Washington (UrduPoint News / Sputnik – January 18, 2023) Both the United States and Japan hope to make progress in seeking to harmonize export control policies for semiconductors and other manufacturing equipment, Mr. Koji Tomita, the Japanese ambassador to the United States of America, said. Washington thought.
“This is a very complex problem, we need to work closely with the industry because whatever we do in this area must make business sense otherwise our efforts will not be sustainable, we are making progress carefully, looking at both technical and economic. Both sides of this problem,” said Tomita on Tuesday.
The comment was made during an interview with the Indo-Pacific Coordinator of the White House, Mr. Kurt Campbell, held at by the Center for Strategy and International Studies.
On January 13, President Biden and Japanese Prime Minister Kishida met in Washington DC, where the leaders discussed ways to promote partnership between America and Japan, Japan’s national defense strategy and other issues.
Japan, along with other US allies, has been trying to boost domestic microchip production while countering China’s advances. Last month, the United States stepped up efforts to crack down on China’s technology sector by blacklisting more than 30 companies, citing national security concerns.
Professor Sunitha Raju from the Indian Institute of Foreign Trade in New Delhi told Sputnik after the US move to deny Beijing access to advanced semiconductor equipment may accelerate China’s efforts to close the high-end microchip technology gap and control the entire value chain.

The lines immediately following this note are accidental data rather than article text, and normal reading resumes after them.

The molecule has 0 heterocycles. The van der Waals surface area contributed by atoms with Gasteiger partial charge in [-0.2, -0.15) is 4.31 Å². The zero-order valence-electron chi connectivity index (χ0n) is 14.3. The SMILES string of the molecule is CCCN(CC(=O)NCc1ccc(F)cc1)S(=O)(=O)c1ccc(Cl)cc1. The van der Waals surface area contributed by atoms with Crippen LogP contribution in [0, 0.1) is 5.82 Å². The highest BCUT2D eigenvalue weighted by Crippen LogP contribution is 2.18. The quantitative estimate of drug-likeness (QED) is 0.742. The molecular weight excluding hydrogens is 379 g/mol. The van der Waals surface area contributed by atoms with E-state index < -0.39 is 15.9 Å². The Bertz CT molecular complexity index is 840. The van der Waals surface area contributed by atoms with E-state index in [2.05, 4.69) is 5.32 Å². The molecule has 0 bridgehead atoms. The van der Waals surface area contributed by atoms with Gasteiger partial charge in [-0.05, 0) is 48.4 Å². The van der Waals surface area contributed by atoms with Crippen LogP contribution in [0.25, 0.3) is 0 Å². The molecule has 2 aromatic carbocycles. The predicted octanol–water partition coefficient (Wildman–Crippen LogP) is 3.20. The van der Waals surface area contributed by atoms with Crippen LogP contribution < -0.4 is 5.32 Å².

In October, the Biden administration expanded controls on U.S. semiconductor technology exports to China to limit Beijing’s ability to manufacture high-end microchips used in military applications. Beijing took this matter to the World Trade Organization (WTO) to file a lawsuit against the control of the export of America.
Kishida after meeting with Biden last week said that the Japanese government has decided to invest $547 million in the semiconductor company Rapidus, which is a newly built factory, and will continue to support the industry.
In early December, Rapidus and US multinational technology company IBM announced a joint development partnership as part of Japan’s initiative to expand research, development and semiconductor manufacturing.
The Tokyo-based company is seeking trillions of yen to help develop 2-nanometer technology and hopes to mass-produce chips by 2027 at a factory in Japan, according to the Japan Times.